If it didn't already exist, we'd leap on it as the perfect mechanic for the set. It's clean, creature-based, combat-oriented, and works well at common. Flavorwise, it shows that these are unassuming creatures- then, they get into combat, and you see how deadly they are. Mechanically they are exceptional, especially for a battlecruiser set: overall, their power when dealing damage to players will be lower, allowing for exciting creature combat early on while still weighing slightly towards the longer game.

    There's also a reason why the best Westerns- movies like For a Few Dollars More or The Magnificent Seven- are based directly off of samurai classics. Eastwood's Man with No Name is Mifune's Sanjuro, and so on - this legacy, too, is part of the Western.

    It was a popular mechanic with Spikes, Timmies, and Vorthoses alike before, but it's coming on ten years since it last saw print. Might this not be the perfect opportunity to give the fans what they want, bring it back, and make the coolest wandslingers we possibly can?

    1. I would certainly playtest a new Bushido here. We do need to find a name that can both be evergreen and won't feel out of place in our Western.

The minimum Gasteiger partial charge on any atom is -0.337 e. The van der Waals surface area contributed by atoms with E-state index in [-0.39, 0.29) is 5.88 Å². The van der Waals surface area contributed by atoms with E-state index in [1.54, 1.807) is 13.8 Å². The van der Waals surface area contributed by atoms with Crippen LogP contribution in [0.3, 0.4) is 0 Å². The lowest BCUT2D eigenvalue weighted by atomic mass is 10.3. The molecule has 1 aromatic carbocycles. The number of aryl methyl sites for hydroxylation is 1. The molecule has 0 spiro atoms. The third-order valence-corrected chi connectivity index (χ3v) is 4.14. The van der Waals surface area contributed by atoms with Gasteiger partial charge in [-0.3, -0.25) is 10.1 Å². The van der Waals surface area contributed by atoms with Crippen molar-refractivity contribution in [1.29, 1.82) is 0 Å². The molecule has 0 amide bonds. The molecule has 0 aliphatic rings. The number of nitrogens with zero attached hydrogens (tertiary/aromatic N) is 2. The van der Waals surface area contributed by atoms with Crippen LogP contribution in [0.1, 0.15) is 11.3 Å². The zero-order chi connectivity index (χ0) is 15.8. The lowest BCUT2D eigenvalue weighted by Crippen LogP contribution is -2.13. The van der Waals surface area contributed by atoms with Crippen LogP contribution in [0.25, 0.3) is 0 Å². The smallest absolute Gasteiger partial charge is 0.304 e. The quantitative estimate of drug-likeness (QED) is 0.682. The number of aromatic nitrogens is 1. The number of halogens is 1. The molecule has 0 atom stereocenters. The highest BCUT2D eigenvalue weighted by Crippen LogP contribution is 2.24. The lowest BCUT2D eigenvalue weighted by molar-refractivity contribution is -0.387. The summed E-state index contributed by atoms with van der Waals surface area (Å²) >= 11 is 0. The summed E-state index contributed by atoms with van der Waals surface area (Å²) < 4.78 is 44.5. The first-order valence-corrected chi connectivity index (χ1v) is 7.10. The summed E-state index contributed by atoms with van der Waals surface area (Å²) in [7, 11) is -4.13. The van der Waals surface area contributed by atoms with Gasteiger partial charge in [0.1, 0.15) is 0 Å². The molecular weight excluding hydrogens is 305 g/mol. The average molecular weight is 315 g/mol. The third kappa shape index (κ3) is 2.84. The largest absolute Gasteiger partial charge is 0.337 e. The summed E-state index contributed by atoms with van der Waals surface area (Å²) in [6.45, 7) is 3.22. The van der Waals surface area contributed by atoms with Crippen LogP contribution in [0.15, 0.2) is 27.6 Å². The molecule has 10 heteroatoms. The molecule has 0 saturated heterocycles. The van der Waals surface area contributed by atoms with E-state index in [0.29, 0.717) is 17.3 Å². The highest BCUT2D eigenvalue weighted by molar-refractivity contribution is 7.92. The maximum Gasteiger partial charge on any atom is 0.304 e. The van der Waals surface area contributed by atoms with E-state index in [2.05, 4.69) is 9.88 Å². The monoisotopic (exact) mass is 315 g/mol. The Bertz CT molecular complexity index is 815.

Veteran? Skirmish? Scrapper? Mounted?

      I kind of like Veteran and Skirmish, but I got designer chills when I heard Mounted. It fits the most common flavor among Flanking and a repeated flavor among Bushido, while nailing Cowboy Western.

    2. Bushido was a fine mechanic, but it's hardly flashy. I mean, I'm all for making the coolest Wandslingers possible, but that doesn't seem like the time to brush off a 10 year old mechanic from one of the least popular blocks and just give it a new name. It might sell a Core Set, but the premier mechanics of a block should really be something new.

      I think we can do better. One of my suggestions, High Stakes, lets you make your creatures gigantic during combat. It's certainly like bushido, but your gunslinger can take down dragons if he has to. Some of the other mechanics listed scratch a similar itch.

      Off topic: